Nobody that has heard an Immolation record before is going to be shocked by what Acts of God brings to their discography, but it’s another solid addition from some of the straightest shooters that death metal has cultivated to date. Highly recommended to fans and newbies alike for big evil moments, crunching guitar riffs, and some sounds that will truly make you wonder why nobody has pilfered their style yet.

Simon Handmaker

Persefone – Metanoia (prog metal)

If there was one album I was dreading this year, it was Metanoia. You see, I usually tend to give bands more chances than just one; if an album is sub-par, it’s not enough for me to leave a band I love. And I love Persefone. I consider Spiritual Migration to be one of the best progressive albums ever made, death metal or otherwise. But Aathma was just not for me and I was intensely worried that what we’ve come to call Tall Poppy Syndrome around the blog might have infected Persefone as well. That is, that the desire to make something “mature”, something supposedly more fleshed out and “serious” than metal, would lead to a watering down of their sound into the beige sort of indie, sort of progressive, sort of ambient style that’s been going around the scene these past few years.

But Metanoia has more than dispelled my concerns. In fact, and completely unexpectedly, I find it competing with Spiritual Migration for my favorite Persefone album. You see, the band have returned to the more aggressive and uniquely explosive style of that sound but have drawn on many of the sounds and tones that Aathma tried to make its center. But here, they work incredibly as scaffolding and support for the “main” sort of sound. All you need to do is listen to “Katabasis”, the first “full” track on the album. The signature Persefone synths are back, competing as they should with the massive central riff. And that riff is as explosive as anything on Spiritual Migration and that’s saying something. But the clean vocals have a pride of place that they didn’t enjoy on previous releases and their tone is much more grandiose than ever before.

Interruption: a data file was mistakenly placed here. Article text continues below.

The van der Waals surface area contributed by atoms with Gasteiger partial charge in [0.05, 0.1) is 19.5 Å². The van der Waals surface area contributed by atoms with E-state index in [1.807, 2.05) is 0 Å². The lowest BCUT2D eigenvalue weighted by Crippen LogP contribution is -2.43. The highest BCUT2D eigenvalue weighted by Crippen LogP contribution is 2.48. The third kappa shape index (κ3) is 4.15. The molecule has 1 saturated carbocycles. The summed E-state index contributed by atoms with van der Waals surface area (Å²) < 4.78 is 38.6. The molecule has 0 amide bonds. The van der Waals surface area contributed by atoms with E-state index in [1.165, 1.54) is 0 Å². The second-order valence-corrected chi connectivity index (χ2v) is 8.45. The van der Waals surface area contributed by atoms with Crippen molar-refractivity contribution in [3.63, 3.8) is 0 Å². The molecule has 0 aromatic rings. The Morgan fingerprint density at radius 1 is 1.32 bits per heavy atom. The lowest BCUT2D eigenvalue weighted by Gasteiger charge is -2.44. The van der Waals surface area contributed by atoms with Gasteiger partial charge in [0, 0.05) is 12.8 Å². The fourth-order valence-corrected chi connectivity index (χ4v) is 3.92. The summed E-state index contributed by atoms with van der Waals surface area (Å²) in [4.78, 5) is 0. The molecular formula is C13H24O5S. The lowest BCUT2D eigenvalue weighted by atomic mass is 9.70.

Not to mention the faintly ambient transition into the next track, “Architecture of the I”, and its immense synths which transition into this weirdly progressive and off-kilter unison. It’s Persefone alright, heavy as all hell and overwhelming, like a constant flood of noise and emotion which threatens to drown you. That’s what I’ve always loved about them. But it’s not Spiritual Migration rehashed, not a full return. Like the afore-hinted at Leprous, Persefone have managed to create a hybrid between their newer direction and the original style which made them so beloved and the end result is one of my favorite albums of the year so far.

Eden Kupermintz

Wait – The End of Noise (progressive death metal)

I went into this album with absolutely no context or prior knowledge, and boy am I glad I did. The first track alone, “Half Funeral”, paints shades of some of my preferred progressive acts – Cloudkicker, Textures, The Contortionist, and their ilk. Nuanced, groovy, engaging, spacious compositions that know the value of when to ride a riff and when to discard it. Of course, there’s a pretty obvious common thread among those acts: a heavy Cynic influence. Imagine my utter lack of surprise to find WAIT (an acronym for We Are In Transit) is the project of Max Phelps, a former member of Cynic and Defeated Sanity, not to mention his own project Exist, which shares WAIT guitarist Charlie Eron.